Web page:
A vessel of volume V = 30 litre contains an ideal gas at temperature. T = 0°C. Keeping temperature constant, a part of the gas is allowed to escape from the vessel causing the pressure to fall down by ΔP = 0.78 atm. Find the mass of the gas released. Its density under normal conditions is p= 1.3 g/it
Let m and P be the initial mass and pressure of the gas inside the vessel. Therefore,
PV = (m/M) RT ...(1)
where M is the molecular weight of the gas in the vessel.
After a part of the gas is released , we have
where , m is the mass of the remaining gas in the vessel.
Hence, mass of the gas released is equal to (subtracting (2) from (1)
Now, under normal conditions (P0 = 1 atm. T = 273K), density of the gas is given to be p . Therefore, we find.
or, M / RT = P/ PO
Now here V = 30 * 10-3 m3
and, Po =1atm.
A vertical hollow cylinder contains an ideal gas. The gas is enclosed by a 5 kg movable piston with area of cross section 5x10-3m2. Now the gas is heated from 300 K to 350K and the piston rises by 0.1 m. The piston is now clamped at this position and the gas is cooled back to 300K. Find the difference between the heat energy added during the heating process and the energy lost during the cooling process. (1 atm = 105 N/m2)
Initially when the gas is heated, pressure remains constt.
Now when the piston is clamped, volume becomes constt.
So heat withdrawn ..(ii)
So the difference between heat added and removed,
During an integral number of complete cycles, a reversible engine (shown by a circle) absorbs 1200 joules from reservoir at 400 K and performs 200 joules of mechanical work, find the sum of quantities of heat (in Joules) exchanged with the other two reservoirs.
By conservation of energy Q1 = W + Q2 + Q3
i.e., Q2 + Q3 = Q1 - W = 1200 - 200 = 1000 (1)
And as change in entropy in a reversible-process is zero
i.e., 2Q2 + 3Q3 = 1800 (2)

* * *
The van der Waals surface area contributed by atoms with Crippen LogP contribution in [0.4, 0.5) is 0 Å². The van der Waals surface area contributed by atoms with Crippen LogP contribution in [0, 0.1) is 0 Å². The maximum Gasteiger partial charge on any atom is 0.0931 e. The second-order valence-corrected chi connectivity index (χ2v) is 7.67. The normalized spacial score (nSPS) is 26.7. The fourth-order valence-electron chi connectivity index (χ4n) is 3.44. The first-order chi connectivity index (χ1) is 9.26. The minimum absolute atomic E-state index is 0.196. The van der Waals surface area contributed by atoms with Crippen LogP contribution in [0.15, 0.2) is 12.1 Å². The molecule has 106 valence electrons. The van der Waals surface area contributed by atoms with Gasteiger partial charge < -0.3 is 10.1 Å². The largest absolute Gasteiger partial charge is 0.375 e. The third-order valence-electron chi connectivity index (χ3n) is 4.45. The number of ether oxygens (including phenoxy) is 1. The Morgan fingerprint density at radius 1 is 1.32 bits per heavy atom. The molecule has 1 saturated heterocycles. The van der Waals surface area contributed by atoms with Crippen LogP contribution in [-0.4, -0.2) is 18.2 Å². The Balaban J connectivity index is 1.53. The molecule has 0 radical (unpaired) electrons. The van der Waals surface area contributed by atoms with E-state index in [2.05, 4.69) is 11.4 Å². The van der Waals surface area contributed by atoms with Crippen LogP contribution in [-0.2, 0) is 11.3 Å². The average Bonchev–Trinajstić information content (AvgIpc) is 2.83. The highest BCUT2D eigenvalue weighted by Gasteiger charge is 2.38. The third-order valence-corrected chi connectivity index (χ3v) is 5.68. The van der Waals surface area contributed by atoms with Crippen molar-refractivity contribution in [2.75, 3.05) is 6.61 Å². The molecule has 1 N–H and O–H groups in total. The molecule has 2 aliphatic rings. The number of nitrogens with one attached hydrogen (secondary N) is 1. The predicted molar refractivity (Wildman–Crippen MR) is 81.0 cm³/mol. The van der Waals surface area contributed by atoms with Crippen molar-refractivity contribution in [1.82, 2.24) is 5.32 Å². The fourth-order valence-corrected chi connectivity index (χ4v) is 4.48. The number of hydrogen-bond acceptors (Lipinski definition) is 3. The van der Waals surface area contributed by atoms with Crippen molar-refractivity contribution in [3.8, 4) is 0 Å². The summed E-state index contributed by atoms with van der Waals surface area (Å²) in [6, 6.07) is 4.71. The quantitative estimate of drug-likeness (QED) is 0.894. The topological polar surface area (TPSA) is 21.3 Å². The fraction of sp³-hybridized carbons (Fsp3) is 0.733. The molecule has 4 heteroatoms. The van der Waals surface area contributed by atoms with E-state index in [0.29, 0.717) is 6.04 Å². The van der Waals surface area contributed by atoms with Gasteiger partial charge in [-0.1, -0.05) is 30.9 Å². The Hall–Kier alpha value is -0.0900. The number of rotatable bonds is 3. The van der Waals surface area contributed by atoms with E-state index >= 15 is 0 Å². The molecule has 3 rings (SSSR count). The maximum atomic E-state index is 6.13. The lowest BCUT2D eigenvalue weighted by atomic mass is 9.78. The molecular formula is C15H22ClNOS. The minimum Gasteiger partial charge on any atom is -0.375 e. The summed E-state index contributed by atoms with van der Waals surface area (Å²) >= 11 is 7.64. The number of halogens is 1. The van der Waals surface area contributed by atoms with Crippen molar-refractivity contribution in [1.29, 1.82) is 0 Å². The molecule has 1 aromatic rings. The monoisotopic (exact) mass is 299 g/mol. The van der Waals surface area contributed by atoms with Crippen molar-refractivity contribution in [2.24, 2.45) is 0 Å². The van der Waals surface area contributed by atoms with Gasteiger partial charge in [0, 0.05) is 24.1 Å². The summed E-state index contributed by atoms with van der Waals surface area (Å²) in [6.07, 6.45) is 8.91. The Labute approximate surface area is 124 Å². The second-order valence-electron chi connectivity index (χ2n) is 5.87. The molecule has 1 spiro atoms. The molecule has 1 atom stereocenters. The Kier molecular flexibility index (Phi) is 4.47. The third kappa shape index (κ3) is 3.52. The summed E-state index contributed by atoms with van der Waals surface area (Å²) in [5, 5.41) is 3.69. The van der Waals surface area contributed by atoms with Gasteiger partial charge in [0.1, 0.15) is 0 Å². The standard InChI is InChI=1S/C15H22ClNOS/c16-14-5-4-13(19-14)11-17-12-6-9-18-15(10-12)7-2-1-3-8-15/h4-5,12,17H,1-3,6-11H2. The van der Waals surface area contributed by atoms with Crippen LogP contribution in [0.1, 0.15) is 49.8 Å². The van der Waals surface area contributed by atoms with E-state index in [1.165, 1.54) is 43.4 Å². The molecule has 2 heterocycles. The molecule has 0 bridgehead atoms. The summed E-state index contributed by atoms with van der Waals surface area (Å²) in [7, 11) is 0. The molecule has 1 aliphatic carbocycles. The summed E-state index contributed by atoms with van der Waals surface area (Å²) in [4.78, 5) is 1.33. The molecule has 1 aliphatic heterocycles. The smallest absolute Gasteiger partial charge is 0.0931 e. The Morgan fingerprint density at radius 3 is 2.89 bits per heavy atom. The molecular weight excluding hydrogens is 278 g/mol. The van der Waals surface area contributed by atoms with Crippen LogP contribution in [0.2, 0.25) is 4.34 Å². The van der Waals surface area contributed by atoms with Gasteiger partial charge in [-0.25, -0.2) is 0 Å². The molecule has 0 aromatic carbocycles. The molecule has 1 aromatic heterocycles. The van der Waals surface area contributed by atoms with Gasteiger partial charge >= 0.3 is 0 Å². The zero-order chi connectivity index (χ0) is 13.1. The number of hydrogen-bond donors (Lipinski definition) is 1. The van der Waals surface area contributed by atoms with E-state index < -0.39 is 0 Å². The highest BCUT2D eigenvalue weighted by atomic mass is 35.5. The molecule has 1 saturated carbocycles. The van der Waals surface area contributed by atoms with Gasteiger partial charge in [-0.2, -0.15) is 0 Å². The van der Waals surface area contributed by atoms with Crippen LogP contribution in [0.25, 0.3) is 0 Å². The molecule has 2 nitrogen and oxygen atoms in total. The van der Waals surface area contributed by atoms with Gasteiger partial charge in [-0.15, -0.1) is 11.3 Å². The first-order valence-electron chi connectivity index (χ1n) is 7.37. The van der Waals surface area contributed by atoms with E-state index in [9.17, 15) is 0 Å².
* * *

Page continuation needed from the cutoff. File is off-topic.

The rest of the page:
Solving equation (1) and (2) for Q2 and Q3, we get
Q2 = 1200 J and Q3 = -200 J
i.e.. the reservoir at temperature T2 absorbs 1200 J of heat while the reservoir at temperature T3 lose 200 J of heat. Hence their sum will be 1400 J
Suppose 1.00 kg of water at 1000C is placed in thermal contact with 1.00 kg of water at O0C. What is the total change in entropy (in J/K)? Assume that the specific heat of water is constant at 4190 J/kgk over this temperature range.
This process involves irreversible heat flow because of the temperature differences.
Let final temp is
So. the final temperature is 500C = 323 K. The entropy change of the hot water is
The entropy change of the cold water is
The total entropy change of the system is
An irreversible heat flow in an isolated system is accompanied by an increase in entropy. We could have reached the same end state by simply mixing the two quantities of water. This. too. is an irreversible process; because the entropy depends only on the state of the system . the total entropy change would be the same, 102J/K.
Calculate the critical temperature (in °C) of a gas for which the Vander Waal’s constants are a = 0.00374. b = 0.0023 and the gas constant is given by 273 R = 1.00646.
The critical temperature is given by
given a = 0.00874, b = 0.0023 ..(1)
Substituting these values in equation (1). we get
Calculate the pressure (in atmospheres) required to make water freeze at - 10C. Change of specific volume when 1 gm of water freezes into ice = .091 cc.,J =4.2 x 107 ergs/cal..1 atmosphere 106 dynes / cm2 and the latent heat of ice = 80 cal./ gm.
Given dT = 10C . V2 - V1 = -0.091 c.c.
L = 80 cal. = 80 * 4.2 * 107 ergs, T = 0 + 273 = 273 K
Applying Clapeyrons latent heat equation
= 135.2 Atmos.
Hence to lower the melting of ice by 1°C, the pressure must be raised by 135.2 atmospheres.
Now melting point of ice at atmospheric pressure is 0°C. Hence pressure required to make ice freeze at - 1 °C
= 135.2 + 1 = 136.2 atmospheres
A weightless piston divides a thermally insulated cylinder into two parts of volumes V and 3V. 2 moles of an ideal gas at pressure P = 2 atmosphere are confined to the part with volume V = 1 litre. The remainder of the cylinder is evacuated. Initially the gas is at room temperature. The piston is now released and the gas expands to fill the entire space of the cylinder. The piston is then pressed back to the initial position. Find the increase of internal energy (in Joule) in the process. The ratio of the specific heat of the gas γ = 1.5.
As the expansion is against zero pressure, so no work is done. Now, for given mass of gas,
PV = P1V1
= P1 x 4V
∴ P1 = P/4 is the pressure of gas after expansion.
In the second process, compression is adiabatic, so
Change in internal energy = work done in adiabatic compression.
= 8P1V = 2PV
= 2 * 2 * 105 * 10-3 = 400J
∴ Final temperature = T1 + (T2 - T2)
= 300 + 12.05 = 312.05 K